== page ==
Tests for Significance

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    Paul McDaniel

    We have implemented a process improvement.  We have run with the new process for 30 days and are unsure of the process accomplishments.  So for each of 30 days I have an mean value and std dev of the data for that day.  Samples made each day are 10 units.We have dug up a control group data set from the past.  We have 10 days of data in that control group (mean and std dev each day) for 10 days.It seems that conducting a means test does not account for the variation seen over each day.  For the means test we want to declare our population statistics to be the average of the means and the std deviations of the production runs vs textbook indications we should average our means and take a std dev of the means.By the way, when we analyze our data by taking the average and std deviation from the mean values, we reject our hypothesis that the process was improved.  When we average our means and use the std dev (averaged) from the 10 units run each day, we fail to reject our hypothesis.  So we are probably guilty of trying to make the statistics overly complicated to prove our point.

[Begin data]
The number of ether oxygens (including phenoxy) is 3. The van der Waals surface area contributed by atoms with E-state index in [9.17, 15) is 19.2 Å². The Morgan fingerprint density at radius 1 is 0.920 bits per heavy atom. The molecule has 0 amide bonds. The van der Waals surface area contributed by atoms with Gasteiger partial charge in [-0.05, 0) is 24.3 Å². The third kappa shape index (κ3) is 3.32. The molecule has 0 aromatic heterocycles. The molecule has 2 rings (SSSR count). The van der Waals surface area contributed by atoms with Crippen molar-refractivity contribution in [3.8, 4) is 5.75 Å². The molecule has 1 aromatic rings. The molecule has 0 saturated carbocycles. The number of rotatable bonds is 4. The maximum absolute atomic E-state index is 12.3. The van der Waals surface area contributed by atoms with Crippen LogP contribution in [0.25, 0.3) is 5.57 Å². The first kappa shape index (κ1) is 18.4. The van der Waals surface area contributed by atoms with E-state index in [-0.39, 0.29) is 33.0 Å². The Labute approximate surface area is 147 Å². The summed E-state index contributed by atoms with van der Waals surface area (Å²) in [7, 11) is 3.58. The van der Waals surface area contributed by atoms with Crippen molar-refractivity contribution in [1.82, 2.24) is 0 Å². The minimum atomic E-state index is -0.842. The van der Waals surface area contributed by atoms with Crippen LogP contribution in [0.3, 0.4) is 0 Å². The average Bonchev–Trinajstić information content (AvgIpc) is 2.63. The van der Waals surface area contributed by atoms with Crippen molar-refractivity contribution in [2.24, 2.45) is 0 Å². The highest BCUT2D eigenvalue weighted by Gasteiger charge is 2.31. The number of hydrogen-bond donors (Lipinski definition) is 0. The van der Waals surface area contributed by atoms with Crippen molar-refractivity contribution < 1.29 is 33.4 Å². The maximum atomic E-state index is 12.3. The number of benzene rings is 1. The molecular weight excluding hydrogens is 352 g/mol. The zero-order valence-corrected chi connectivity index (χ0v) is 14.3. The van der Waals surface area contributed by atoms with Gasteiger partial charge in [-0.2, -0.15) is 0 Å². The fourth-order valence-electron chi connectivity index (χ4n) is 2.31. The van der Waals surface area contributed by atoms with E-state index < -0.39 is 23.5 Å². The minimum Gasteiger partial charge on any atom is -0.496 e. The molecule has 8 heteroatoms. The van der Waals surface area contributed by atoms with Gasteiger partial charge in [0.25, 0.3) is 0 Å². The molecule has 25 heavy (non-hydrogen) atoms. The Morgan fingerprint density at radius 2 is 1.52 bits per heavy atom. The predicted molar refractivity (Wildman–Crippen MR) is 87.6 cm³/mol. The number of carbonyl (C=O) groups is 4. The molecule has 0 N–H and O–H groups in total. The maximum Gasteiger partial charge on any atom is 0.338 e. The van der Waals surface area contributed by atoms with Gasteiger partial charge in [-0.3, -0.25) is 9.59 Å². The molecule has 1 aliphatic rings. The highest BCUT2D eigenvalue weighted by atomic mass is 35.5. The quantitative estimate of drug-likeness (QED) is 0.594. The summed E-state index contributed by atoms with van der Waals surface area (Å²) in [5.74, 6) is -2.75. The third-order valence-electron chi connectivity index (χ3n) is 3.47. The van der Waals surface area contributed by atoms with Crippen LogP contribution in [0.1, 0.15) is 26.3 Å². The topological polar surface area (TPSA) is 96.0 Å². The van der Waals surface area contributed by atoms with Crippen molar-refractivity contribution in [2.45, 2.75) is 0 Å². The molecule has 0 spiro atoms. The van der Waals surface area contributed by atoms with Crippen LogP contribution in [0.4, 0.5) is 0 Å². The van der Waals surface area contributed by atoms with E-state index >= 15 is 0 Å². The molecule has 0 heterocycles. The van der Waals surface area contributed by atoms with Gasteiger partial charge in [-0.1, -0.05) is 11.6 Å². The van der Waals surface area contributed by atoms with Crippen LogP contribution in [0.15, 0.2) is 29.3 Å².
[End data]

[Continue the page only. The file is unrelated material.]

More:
I might be being a bit simple here but:
    1. have you control charted your data yet, old versus new to see what it looks like (Xbar , S chart). Does it even look like it might be different?
    2.A means test such as ANOVA and test for equal variance should tell you statistically whether you have changed your process or not.
    Whenever you can, plot your data in an appropriate form and just have a look at it, try and understand what you have before you try applying statistics, it saves a lot of time in the end.



    Hi Paul,
    I do not understand your hypothesis: It should be that your process was not improved. It will be easier to reject this hypothesis (thus saying that you really have got an improvement) when using the stdev of the means as this will be approx sqrt(10) smaller than your real stdev. So I think your way to use the stdev of the daily results comes closer to reality but still might not really count for the total variation. Don´t you have all the data? If not you could try a MonteCarlo-Simulation for the 30 “new” and the “10” old day´s do simulate all this data and compare then with t-test or Anova and F-Test.
    Before that I agree with the statement to have a look on the data graphically…:)
    regards, m

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